"The sign" consisted of a simple sliding of my hand across my left arm twice - elbow to fingertip, then jerk my right thumb up in the air - . "Get it?" Slide those pallets out yer back door, then get the heck out of here!"...
Of course, it was the A/C and Loadmaster's call, ultimately, but generally - and especially if they noted that the rest of my team was taking cover, they'd accept the suggestion.
And, it worked. The crew knew we weren't kidding. This was serious business. "If you hang around on this piece 'o dirt runway for too long, we're ALL in a world of shit. Dump that load and leave!. We'll pick things up after you're gone."
Quite a lot of words to explain a very simple - and very effective - means of nonverbal communication. But it worked. And, it worked well. The loadmaster would unlock the pallets, the A/C would run up engines, unlock the brakes and simply slide that Herc out from under the cargo pallets. Properly done, within about 30 seconds, there would be 3 or 4 cargo pallets in a cloud of dust on the ramp, and a C-130 heading up into the blue Vietnamese sky...
Of course, being the driver of a 10K AT gave me the advantage (?) of being very, very visable to anyone who was looking - the A/C commander or this poor VC draftee with the mortar out in the bush... or that bastard sniper with, thankfully, poor aim...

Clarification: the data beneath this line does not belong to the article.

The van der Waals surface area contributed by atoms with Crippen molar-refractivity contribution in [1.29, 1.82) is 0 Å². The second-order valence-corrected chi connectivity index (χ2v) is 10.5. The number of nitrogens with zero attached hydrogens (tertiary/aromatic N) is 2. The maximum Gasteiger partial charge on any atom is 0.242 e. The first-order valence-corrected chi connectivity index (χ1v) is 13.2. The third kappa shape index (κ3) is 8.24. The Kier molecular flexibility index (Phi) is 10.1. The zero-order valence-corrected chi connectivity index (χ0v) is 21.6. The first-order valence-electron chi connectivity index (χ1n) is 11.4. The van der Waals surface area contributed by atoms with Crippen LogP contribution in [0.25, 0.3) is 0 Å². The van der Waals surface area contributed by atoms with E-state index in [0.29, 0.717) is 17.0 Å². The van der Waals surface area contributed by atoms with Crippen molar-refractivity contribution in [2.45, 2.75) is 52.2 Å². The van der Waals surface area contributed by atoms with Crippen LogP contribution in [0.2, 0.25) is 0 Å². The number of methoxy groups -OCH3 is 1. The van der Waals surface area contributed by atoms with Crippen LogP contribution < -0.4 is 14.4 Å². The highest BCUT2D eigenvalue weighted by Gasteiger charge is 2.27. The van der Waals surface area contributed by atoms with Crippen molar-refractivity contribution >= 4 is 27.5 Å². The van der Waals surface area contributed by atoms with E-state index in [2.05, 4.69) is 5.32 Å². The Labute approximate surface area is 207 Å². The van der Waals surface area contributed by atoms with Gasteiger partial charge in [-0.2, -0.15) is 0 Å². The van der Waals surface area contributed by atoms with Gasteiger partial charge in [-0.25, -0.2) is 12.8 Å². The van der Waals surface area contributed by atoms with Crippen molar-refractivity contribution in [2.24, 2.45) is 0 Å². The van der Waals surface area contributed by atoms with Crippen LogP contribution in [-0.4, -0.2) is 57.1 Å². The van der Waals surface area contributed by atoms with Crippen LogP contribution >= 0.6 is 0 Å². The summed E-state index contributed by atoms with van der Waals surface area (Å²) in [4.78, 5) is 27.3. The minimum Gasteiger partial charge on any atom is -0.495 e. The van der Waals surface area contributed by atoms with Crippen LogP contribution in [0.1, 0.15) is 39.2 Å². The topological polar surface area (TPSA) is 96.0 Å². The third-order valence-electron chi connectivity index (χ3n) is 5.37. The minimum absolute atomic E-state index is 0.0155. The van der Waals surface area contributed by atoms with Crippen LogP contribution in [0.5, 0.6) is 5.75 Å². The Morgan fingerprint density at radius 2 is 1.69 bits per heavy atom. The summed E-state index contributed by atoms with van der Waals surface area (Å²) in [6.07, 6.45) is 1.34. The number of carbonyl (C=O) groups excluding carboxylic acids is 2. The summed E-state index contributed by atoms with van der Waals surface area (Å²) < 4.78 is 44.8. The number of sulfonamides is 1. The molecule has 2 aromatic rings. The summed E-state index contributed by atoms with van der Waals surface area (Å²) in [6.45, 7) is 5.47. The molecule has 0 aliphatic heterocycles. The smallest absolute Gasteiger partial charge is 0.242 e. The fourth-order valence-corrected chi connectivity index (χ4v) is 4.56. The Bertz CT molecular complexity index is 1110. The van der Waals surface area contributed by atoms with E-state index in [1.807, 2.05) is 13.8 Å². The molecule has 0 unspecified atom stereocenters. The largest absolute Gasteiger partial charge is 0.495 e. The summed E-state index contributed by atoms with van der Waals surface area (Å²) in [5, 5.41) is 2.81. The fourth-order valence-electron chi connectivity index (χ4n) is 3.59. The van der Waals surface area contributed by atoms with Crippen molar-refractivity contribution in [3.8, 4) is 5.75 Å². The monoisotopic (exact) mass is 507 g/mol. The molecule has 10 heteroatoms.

But it worked. It worked over and over again, and when the C-130 crews visit the site, I sure hope they stop by our guestbook to confirm that the "speed offload" was a valuable and effective technique to get the job done quickly, safely and with a minimum of exposure to hostile fire for both the aircrews and us guys on the ground...
Petester - good old Petester - the pilot with a camera who didn't lose his photos... took a shot of an engines-running speed offload at AnThoi and here's Ptester's photo itself - callously stolen from his website (permission applied for) at http://www.petester.com/html/VNPICS055.html This is the 8th MOB experience from the other side of the C-130 (-or C-7 Caribou in Ptester's case.)
Peter Bird's photo of a speed offload (my memory is a bit more dramatic, but you get the idea...)"
"I don't know what the C-130 drivers called this, but we called it "speed offloading". The cargo compartment deck is covered with rollers so that the pallets of cargo may be moved fairly easily. In this offloading technique, the cargo ramp is lowered and the aircraft moves forward slowly as the pallets are pushed out the back and drop to the gound. Photo taken at An Thoi on the island of Dao Phu Quoc in the Gulf of Thailand."